Teaching Traveling: Interested in traveling to Nepal? Curious about starting an education nonprofit? Do I have an interview for you!
Welcome to Theresa Cashman, a science teacher in the U.S. who has started an education program in Nepal. Theresa, tell us about your background.
Theresa: I’m a Connecticut native who has traveled quite a bit in my time as a teacher. I began in 2007 right after college and used every spring and summer break to explore a new place, typically outside the U.S.
In 2012, I traveled through South East Asia and Australia for about a year before settling in Sydney teaching 7th grade science. Now, I’ve moved back home and have begun a non-profit project in Nepal with SantiSchool.org to help improve the education of some amazing students I was blessed to have met!
TT: Tell us more about your Nepal travels.
T: I was lucky to join a study tour to Nepal with Seven Women on my way home from Australia. It was on this trip that I met Phurba Lama, a community activist, who shared an interest in improving education in rural Nepal. We’ve been working together ever since to spread the word and collect funds for our first project.
I found this country to be truly amazing! Kathmandu is a city of seven million people and zero stoplights. The culture there feels much more communal than in America, whether you’re in the city or our on a farm. I highly recommend visiting this amazing country, and if you’re interested in visiting our school, we’d be most honored to have you!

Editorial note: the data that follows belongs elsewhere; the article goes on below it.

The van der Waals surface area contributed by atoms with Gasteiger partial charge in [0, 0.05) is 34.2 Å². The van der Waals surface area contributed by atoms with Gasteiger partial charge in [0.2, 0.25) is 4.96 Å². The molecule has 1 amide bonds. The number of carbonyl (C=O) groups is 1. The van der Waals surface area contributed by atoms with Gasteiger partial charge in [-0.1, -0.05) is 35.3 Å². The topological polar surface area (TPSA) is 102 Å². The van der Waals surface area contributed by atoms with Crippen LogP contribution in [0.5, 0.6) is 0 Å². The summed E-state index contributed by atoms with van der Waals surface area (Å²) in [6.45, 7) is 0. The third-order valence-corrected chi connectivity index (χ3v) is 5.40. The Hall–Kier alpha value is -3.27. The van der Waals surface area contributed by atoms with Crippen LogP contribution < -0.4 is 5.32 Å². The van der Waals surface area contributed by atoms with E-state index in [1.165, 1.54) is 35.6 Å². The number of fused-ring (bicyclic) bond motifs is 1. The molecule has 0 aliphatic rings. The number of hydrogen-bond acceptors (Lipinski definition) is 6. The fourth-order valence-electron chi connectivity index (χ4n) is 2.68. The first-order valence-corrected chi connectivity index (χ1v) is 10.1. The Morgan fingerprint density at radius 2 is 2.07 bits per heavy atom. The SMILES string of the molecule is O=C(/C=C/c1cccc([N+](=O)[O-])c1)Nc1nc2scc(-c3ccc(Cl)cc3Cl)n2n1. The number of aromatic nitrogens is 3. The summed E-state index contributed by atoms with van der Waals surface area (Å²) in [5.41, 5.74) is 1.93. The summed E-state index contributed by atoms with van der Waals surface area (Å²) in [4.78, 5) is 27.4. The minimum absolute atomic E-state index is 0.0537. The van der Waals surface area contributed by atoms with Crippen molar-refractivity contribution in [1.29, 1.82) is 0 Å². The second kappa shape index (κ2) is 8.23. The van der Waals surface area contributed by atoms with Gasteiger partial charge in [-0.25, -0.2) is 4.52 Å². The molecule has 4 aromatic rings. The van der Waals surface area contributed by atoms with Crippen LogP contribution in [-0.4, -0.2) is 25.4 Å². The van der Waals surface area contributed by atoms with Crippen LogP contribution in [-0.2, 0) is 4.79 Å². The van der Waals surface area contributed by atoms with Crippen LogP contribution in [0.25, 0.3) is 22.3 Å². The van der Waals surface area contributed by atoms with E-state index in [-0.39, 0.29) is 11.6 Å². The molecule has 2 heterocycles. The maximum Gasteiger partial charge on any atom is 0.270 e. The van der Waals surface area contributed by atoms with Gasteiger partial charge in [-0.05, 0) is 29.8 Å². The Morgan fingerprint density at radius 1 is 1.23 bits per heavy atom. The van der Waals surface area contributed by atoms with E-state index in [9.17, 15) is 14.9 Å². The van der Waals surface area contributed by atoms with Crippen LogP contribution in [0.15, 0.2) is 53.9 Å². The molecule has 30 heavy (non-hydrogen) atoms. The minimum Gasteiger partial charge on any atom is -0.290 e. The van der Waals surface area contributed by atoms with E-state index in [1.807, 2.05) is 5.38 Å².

TT: How did you find this travel opportunity?
T: I discovered Seven Women through Melbourne’s Fair Trade Faire. Their goods (all handmade) were of very high quality and I was intrigued by the thought of getting to meet the women who had made them and hear some of their stories.
TT: How did you find the money to fund this travel?
T: My pattern seems to be: live like a pauper in order to save up for travel, then travel until I have to work again. I trust that I have marketable skills (even if that’s just being a native English speaker) and that I’ll find work when I need it.
TT: I love that strategy! And it seems to work well. Tell us one moment from your travels that was particularly powerful.
T: When I arrived at the school and was greeted with warm smiles and timid stares, I looked out at the truly awesome sight of the Himalayas from the doorway to the school, and I knew how special this place was.
I didn’t need to speak the language to see how hard these students worked to achieve an education, or how dedicated their teachers were to their success.
TT: How have your travels impacted you as a teacher, and in your current career?
T: Having come back to America, I can see now how desperately we need to change how teachers are viewed. Teachers do GOOD work in their profession, but often aren’t recognized, and are unfortunately often blamed for the failings of the education system as a whole.
I encourage everyone to keep fighting the good fight, and if you’re feeling burnt out, know that there are places you can go where you will be appreciated (you’ve just got to be brave enough to go there ;-)
TT: What advice do you have for teachers who are dreaming of travel, or travelers dreaming of teaching?
T: JUST DO IT. Pick a place, buy a flight, get a visa, and GO!
If you’re interested in visiting Nepal, our organization has a guest house set up for anyone who wants to visit to teach English, arts, or computer science, and get to know the Nepali culture. Please visit our website for more information on our first project!
TT: Thanks so much, Theresa! Readers, what questions or comments do you have?
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